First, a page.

Thursday, March 4, 2010

Featured Rescue - Jessie the Bluetick Coonhound

Ok, so I'm a bit cynical today. Been a rough week and I'm running out of patience for stupidity.

Today's Featured Rescue is a Bluetick Coonhound. Jessie is due to have puppies in 3 weeks. Her ad says that "She is really shy at first but warms up quickly". Jessie is at the Auglaize County Humane Society in Wapakoneta, OH. This ad makes me angry ... and of course I'm going to tell you why!

Here's what we know ... Normal canine pregnancy is 9 weeks. If Jessie is due in 3 weeks time, plus the minimum 3-5 days that she would have had to be sitting in limbo as a 'stray' (let's add two days for the shelter staff to get the pictures up on the internet plus their vet to look her over and give her a timeline). That makes 4 weeks. Subtract that from the 9 weeks we know most canine pregnancies run for. So, Jessie must have been around 5 weeks along in her pregnancy IF she only just arrived at the shelter.

Here's what really bothers me. WHY HAVEN'T THEY ABORTED THE PREGNANCY?

Puppies are easier to adopt out, right? Like it or not, puppies make the shelter money not to mention the great fundraising campaign you can run with them. Some shelters will let a bitch go to term instead of aborting the puppies. I know many vets who will do an abortive spay provided the bitch isn't too far along. There are also many drugs you could use to terminate a canine pregnancy without spay. From what I've seen and read, you can use the drugs up to the 30 days marker (4 weeks). After that you have to look to an abortive spay. Jessie isn't too far along (or at least wasn't when this ad was posted).

I've often figured the reasoning is either the people are pro-life who won't agree to abortion or that financially, puppies bring in more money for the shelter and so it makes financial sense to let her go to term. Funny thing - I know many pro-lifers in the animal rescue business; most do NOT agree with an abortive spay.

But tell me this, in 6 - 12 months time, when the puppies are no longer cute, how many of them are going to end up at Canine Control or an Animal Shelter where they will be euthanized?

How did that work for the best?


Melissa said...

Hm. I'm pro-life, but I'm 100% okay with aborting animal pregnancies. Animal death is acceptable in a variety of situations (as long as it's done humanely), including a lack of resources to take care of them, and I don't see why that shouldn't apply to the unborn. Human death is a very different matter.

DogsDeserveFreedom said...

Melissa - I agree.

GoLightly said...

I'm pro-choice.

They should make that choice, it makes the most sense.

But they don't have the cojones to do it.

I agree, DDF.

Viatecio said...

I'll tend to go more with the animal-abortions-R-ok thing. Pro-choice here when it comes to humans. (Hate it and would rather see it not done, but if someone has a mind to get it done, rather do it safely and in a medical environment than in a back alley)

I do have to wonder though, why would we abort animals if the pups/kittens/foals/etc wouldn't lead a quality life? Human anti-abortion advocates are constantly trying to push adoption on women who would otherwise abort, but how many families out there really take that road? Foster systems are overloaded (both human and animal), and it is considered the pinnacle of womanhood to Breed Your Own Child, while adoption, for the most part, is relegated to the last-ditch effort of parents who are emotional enough that they can't conceive naturally. But just like women need to have their own child, people will want a puppy, so naturally, abortion will be denying someone a new family member.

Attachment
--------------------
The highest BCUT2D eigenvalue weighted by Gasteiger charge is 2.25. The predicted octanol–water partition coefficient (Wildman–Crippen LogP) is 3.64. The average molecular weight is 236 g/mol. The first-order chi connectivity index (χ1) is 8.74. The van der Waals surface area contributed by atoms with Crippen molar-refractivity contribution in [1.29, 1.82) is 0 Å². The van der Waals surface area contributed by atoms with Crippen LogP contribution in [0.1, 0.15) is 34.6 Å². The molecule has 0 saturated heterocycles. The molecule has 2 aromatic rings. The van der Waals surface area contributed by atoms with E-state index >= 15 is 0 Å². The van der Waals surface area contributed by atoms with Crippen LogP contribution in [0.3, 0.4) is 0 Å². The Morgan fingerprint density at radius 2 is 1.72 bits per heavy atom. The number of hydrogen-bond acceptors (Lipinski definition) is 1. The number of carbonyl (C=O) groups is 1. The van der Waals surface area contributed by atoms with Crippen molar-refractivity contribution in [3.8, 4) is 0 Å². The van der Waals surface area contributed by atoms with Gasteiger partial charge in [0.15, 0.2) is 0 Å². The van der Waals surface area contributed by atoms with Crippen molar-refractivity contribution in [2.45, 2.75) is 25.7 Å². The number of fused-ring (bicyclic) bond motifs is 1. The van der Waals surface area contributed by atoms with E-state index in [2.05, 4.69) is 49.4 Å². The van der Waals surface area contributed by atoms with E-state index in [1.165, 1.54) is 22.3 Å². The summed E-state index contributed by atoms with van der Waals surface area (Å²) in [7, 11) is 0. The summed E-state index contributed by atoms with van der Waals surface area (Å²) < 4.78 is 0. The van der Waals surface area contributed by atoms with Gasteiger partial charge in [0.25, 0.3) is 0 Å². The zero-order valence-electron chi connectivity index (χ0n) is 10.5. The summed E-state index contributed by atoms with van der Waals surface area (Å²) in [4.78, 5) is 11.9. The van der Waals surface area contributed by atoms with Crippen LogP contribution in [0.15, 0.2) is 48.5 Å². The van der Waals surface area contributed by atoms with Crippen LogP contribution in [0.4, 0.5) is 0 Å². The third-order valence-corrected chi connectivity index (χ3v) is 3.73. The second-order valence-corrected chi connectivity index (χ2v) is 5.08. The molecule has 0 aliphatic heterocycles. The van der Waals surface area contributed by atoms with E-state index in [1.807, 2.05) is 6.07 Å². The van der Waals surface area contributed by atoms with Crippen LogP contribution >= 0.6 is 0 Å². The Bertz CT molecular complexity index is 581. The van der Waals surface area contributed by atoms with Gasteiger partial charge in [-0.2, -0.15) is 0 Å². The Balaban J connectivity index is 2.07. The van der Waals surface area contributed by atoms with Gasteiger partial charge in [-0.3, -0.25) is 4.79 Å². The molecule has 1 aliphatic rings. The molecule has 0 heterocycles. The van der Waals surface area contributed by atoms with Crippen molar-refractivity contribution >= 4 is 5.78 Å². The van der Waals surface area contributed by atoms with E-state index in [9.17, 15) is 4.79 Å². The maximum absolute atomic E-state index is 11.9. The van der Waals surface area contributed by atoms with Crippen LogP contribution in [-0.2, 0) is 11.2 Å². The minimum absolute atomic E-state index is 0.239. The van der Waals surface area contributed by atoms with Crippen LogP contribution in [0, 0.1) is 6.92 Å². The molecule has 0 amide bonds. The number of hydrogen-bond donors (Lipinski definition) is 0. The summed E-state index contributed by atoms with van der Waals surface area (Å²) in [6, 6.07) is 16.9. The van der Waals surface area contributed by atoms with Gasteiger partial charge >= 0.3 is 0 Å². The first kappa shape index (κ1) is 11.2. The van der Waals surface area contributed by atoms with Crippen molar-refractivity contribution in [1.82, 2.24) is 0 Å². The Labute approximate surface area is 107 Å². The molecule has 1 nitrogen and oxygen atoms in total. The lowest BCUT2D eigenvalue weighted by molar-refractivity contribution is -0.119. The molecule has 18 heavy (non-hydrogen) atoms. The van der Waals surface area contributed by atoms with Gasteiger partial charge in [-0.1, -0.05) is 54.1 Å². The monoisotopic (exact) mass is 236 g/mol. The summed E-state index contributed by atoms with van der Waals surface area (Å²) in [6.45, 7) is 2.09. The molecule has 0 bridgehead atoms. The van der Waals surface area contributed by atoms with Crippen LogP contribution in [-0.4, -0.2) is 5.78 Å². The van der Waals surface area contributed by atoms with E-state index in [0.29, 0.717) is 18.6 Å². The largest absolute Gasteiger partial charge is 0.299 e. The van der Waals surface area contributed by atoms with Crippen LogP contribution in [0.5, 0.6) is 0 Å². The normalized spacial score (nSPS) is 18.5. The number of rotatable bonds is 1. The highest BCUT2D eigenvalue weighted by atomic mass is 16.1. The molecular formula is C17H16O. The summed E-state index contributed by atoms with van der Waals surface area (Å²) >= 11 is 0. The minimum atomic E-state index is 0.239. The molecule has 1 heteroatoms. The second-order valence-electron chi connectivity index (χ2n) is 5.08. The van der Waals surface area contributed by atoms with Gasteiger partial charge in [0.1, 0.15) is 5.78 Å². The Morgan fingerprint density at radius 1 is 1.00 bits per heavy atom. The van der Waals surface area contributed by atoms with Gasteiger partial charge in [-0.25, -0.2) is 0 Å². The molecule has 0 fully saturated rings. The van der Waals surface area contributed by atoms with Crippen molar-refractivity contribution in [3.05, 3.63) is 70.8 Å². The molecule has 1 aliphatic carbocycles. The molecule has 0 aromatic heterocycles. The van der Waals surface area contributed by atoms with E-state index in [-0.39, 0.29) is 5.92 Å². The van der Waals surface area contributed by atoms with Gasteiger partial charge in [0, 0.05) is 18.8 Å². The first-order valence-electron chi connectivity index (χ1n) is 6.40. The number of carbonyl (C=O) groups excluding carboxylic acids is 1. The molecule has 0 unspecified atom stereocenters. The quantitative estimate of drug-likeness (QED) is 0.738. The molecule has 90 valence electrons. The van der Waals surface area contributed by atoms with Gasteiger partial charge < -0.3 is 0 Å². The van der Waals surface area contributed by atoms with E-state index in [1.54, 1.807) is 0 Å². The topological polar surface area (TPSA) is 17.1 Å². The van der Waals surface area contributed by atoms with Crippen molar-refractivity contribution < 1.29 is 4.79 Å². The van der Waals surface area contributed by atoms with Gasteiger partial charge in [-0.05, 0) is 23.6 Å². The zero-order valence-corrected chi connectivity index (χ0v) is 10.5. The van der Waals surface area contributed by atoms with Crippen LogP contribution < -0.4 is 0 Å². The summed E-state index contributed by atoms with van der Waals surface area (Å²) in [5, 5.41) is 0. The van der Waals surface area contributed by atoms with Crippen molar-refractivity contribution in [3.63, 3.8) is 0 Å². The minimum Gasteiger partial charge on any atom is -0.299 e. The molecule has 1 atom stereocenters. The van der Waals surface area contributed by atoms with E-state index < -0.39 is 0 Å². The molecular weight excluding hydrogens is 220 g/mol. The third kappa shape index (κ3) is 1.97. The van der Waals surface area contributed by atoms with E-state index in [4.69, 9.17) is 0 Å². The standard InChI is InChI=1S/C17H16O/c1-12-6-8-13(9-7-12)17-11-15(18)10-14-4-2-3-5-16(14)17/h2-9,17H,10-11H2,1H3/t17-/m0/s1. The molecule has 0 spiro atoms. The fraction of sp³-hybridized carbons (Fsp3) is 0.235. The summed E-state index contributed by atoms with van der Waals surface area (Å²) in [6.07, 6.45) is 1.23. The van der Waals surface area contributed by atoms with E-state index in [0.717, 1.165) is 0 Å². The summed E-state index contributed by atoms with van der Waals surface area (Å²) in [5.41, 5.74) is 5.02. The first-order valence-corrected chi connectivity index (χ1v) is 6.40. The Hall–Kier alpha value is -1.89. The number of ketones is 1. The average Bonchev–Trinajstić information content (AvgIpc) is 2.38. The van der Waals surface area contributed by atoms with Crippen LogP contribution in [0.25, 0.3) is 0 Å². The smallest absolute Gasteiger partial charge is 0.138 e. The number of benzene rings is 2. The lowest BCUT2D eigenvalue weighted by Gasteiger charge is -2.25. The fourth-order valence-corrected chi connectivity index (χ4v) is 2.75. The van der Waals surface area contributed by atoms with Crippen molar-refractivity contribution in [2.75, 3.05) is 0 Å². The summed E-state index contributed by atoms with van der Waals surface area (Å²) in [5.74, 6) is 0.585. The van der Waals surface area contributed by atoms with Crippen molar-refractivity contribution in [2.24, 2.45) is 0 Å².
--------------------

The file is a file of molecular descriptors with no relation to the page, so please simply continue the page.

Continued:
I'm just trying to understand the dilemma as to why one's OK under certain circumstances, but the other is verboten under those same, or similar, circumstances. I know it's the whole human "superior" species versus animal "inferior" species thing, we have more choices about our reproduction than they do, etc, so I fully expect to hear about that...and that offspring are cause by only one action, goes back to the whole "choice" thing...

This is a very fascinating topic for me and it's intriguing to read what people have to say about it.

DogsDeserveFreedom said...

Some interesting thoughts proposed on this one.

I'm not saying that they shouldn't have puppies to adopt. I'm saying that if they can, they should abort and then proceed to adopt out others that they were too late to abort.

The problem is that there are already puppies/kittens/foals/etc being euthanized/gas-chambered/shot/drowned/etc.

Why would we encourage more to come into the world? It's not only the older animals that are PTS. Young ones are too.

If the shelter really wants to adopt out puppies/etc that badly, why wouldn't they contact a Canine Control or Municipal Pound location and start pulling puppies/etc out of there? Or perhaps they could contact some of the shelters that are over-run with puppies (I'm sure Calsidyrose knows one or two!!) and pull from there?

Dr Ferox said...

It may also have been the vets choice. Some vets won't do pregnant spays, especially in a larger, mature dog with a bit of fat on her. A mature fat dog spey is actually a very difficult, risky procedure. Add heat or pregnancy onto that and it becomes something you'd really rather avoid. If the shelter is busy with other animals to spey and castrate, it may have been decided to let her have the pups (which are in a borderline area of whether they can be aborted chemically or not), they spey her afterwards when she's less of a risk.

It's not just choice, unfortunately. There's economics and time management involved, and the surgical skill of the vet in question.

Myself: I wouldn't be happy to do a pregnant mature dog spey. I'm just not good enough yet. I could do a pregnant cat spey, but a dog would just be to hard for my level of experience.

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